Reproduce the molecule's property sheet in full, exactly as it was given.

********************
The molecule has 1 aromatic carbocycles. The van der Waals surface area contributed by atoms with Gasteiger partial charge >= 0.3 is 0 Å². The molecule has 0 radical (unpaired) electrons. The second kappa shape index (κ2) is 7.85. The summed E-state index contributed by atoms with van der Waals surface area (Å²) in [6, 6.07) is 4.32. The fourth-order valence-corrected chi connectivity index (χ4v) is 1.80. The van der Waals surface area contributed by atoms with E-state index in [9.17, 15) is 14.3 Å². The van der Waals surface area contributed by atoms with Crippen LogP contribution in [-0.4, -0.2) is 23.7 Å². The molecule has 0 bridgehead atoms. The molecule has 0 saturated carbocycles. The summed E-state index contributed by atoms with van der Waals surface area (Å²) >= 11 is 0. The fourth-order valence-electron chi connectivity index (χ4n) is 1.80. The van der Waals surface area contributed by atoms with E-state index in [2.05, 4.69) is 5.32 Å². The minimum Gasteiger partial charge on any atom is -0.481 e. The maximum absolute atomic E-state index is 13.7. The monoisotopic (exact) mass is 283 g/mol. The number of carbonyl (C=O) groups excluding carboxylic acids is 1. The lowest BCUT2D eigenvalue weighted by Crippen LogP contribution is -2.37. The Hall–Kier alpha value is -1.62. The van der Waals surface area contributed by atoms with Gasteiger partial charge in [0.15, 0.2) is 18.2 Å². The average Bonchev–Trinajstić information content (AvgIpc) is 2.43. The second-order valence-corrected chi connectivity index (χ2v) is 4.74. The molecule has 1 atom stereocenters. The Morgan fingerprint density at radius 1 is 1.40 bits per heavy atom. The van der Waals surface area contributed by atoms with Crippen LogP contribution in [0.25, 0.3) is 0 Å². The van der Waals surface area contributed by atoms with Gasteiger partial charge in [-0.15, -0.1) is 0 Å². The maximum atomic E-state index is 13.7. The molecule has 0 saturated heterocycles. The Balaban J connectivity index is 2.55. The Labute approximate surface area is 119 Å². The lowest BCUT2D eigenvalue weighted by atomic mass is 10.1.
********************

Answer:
The molecule has 1 aromatic carbocycles. The van der Waals surface area contributed by atoms with Gasteiger partial charge >= 0.3 is 0 Å². The molecule has 0 radical (unpaired) electrons. The second kappa shape index (κ2) is 7.85. The summed E-state index contributed by atoms with van der Waals surface area (Å²) in [6, 6.07) is 4.32. The fourth-order valence-corrected chi connectivity index (χ4v) is 1.80. The van der Waals surface area contributed by atoms with E-state index in [9.17, 15) is 14.3 Å². The van der Waals surface area contributed by atoms with Crippen LogP contribution in [-0.4, -0.2) is 23.7 Å². The molecule has 0 bridgehead atoms. The molecule has 0 saturated carbocycles. The summed E-state index contributed by atoms with van der Waals surface area (Å²) >= 11 is 0. The fourth-order valence-electron chi connectivity index (χ4n) is 1.80. The van der Waals surface area contributed by atoms with E-state index in [2.05, 4.69) is 5.32 Å². The minimum Gasteiger partial charge on any atom is -0.481 e. The maximum absolute atomic E-state index is 13.7. The monoisotopic (exact) mass is 283 g/mol. The number of carbonyl (C=O) groups excluding carboxylic acids is 1. The lowest BCUT2D eigenvalue weighted by Crippen LogP contribution is -2.37. The Hall–Kier alpha value is -1.62. The van der Waals surface area contributed by atoms with Gasteiger partial charge in [0.15, 0.2) is 18.2 Å². The average Bonchev–Trinajstić information content (AvgIpc) is 2.43. The second-order valence-corrected chi connectivity index (χ2v) is 4.74. The molecule has 1 atom stereocenters. The Morgan fingerprint density at radius 1 is 1.40 bits per heavy atom. The van der Waals surface area contributed by atoms with Crippen LogP contribution in [0.25, 0.3) is 0 Å². The van der Waals surface area contributed by atoms with Gasteiger partial charge in [-0.15, -0.1) is 0 Å². The maximum atomic E-state index is 13.7. The molecule has 0 saturated heterocycles. The Balaban J connectivity index is 2.55. The Labute approximate surface area is 119 Å². The lowest BCUT2D eigenvalue weighted by atomic mass is 10.1.